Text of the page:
Part 9: Discovering the History of the Farm as well as its Soil

Williamsburg has a special place in my heart. In 1961, as a graduating high-school student on an AFS-Rotary scholarship program, I was taught during that senior year in Upstate New York, on the edge of Lake Ontario, that English America had begun with the settlers landing at Plymouth Rock in Massachusetts in 1620.

Parts of XVIII Century tavern bottles.

During the end-of-the-year extensive bus tour in the US, we visited Southeastern Virginia. What a surprise it was to hear that the first landing of settlers actually took place in 1607 in Jamestown, VA. How in the world could history books be so wrong?

Anyway, the film, “The Story of a Patriot” had just begun to be shown in the Visitor Center of Colonial Williamsburg. It deeply impressed me. I had made my decision that my future would be in the United States. The many trips that my parents had organized, from Norway to Portugal, always incorporated numerous visits to castles, palaces, cathedrals, historical sites, even museums. It had left a trace. Visiting Williamsburg was for me a discovery. Learning about XVII & XVIII century English America, the proud decision of these settlers to seek their independence from the Royal Crown, and the inspiration that guided them was fascinating.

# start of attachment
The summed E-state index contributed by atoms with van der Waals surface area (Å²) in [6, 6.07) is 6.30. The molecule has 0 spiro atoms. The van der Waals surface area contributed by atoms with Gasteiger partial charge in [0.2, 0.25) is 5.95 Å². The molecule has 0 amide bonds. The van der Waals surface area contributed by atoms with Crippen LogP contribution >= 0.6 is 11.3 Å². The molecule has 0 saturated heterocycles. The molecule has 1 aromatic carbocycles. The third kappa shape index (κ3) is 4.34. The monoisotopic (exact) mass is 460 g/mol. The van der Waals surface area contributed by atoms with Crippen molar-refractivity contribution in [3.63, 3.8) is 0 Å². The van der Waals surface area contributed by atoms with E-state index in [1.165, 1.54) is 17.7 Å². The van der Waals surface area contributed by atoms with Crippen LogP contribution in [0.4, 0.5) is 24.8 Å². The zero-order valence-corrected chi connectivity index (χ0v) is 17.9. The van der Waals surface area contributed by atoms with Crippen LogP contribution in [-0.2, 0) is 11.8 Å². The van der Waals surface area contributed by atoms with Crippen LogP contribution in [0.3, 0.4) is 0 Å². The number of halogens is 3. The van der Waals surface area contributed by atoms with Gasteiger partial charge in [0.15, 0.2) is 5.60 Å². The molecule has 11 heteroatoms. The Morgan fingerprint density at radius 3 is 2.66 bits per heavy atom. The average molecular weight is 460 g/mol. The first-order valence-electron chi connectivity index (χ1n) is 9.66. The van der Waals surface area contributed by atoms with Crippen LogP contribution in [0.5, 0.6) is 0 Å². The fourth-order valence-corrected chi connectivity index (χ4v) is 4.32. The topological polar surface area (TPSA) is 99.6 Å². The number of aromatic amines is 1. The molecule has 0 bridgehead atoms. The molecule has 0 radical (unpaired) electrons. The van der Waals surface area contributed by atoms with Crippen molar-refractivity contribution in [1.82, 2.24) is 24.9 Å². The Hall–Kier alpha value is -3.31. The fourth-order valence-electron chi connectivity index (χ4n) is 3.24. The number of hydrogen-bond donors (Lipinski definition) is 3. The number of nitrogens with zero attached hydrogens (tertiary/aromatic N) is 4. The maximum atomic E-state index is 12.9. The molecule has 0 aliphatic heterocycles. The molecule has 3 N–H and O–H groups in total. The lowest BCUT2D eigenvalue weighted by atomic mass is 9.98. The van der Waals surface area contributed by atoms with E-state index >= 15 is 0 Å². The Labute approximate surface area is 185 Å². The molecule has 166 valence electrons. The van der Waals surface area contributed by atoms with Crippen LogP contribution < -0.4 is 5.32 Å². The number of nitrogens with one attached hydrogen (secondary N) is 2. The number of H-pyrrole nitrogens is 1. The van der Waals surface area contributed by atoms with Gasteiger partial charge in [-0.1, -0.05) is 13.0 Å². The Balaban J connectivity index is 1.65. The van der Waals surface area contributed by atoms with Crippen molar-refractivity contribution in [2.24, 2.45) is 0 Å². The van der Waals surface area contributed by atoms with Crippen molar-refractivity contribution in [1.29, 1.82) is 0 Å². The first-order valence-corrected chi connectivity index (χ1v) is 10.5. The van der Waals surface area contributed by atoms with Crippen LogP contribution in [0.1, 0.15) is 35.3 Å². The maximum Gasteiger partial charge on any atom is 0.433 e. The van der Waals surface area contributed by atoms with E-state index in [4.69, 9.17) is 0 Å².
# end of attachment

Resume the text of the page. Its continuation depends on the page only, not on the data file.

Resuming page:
As mentioned earlier, we had come back to Williamsburg on numerous occasions. Now we owned a farm in the middle of that center of history. Of course, the primary focus was on how the soils should be analyzed for improvement and to ensure the health of the vines to be planted.

Alongside that process, we could learn more about the history of the farm. Quickly, we found that it had been initially called “Archer’s Hope” after the preference of Gabriel Archer, the second in command on the Discovery, one of the three ships that brought the settlers in 1607. Surveying the North coast of the river that they named the James in honor of the King, Captain Archer had identified the site of our farm as his preferred spot for the landing. Captain John Smith overruled him feeling that the adjacent island would provide a more defendable site.

We contacted Nick Papas, an historian at Colonial Williamsburg, who indicated that our farm had been the site of the landing of French troops in 1782 when Marechal de Saint Simon joined Rochambeau and Lafayette  on their way to Yorktown. The French military cartographers had provided the best maps of the area. Excellent copies of the Desandrouins map showed the farm as the property of Reverend Bland who had been active in the meetings at the Raleigh Tavern in town to support the movement towards independence.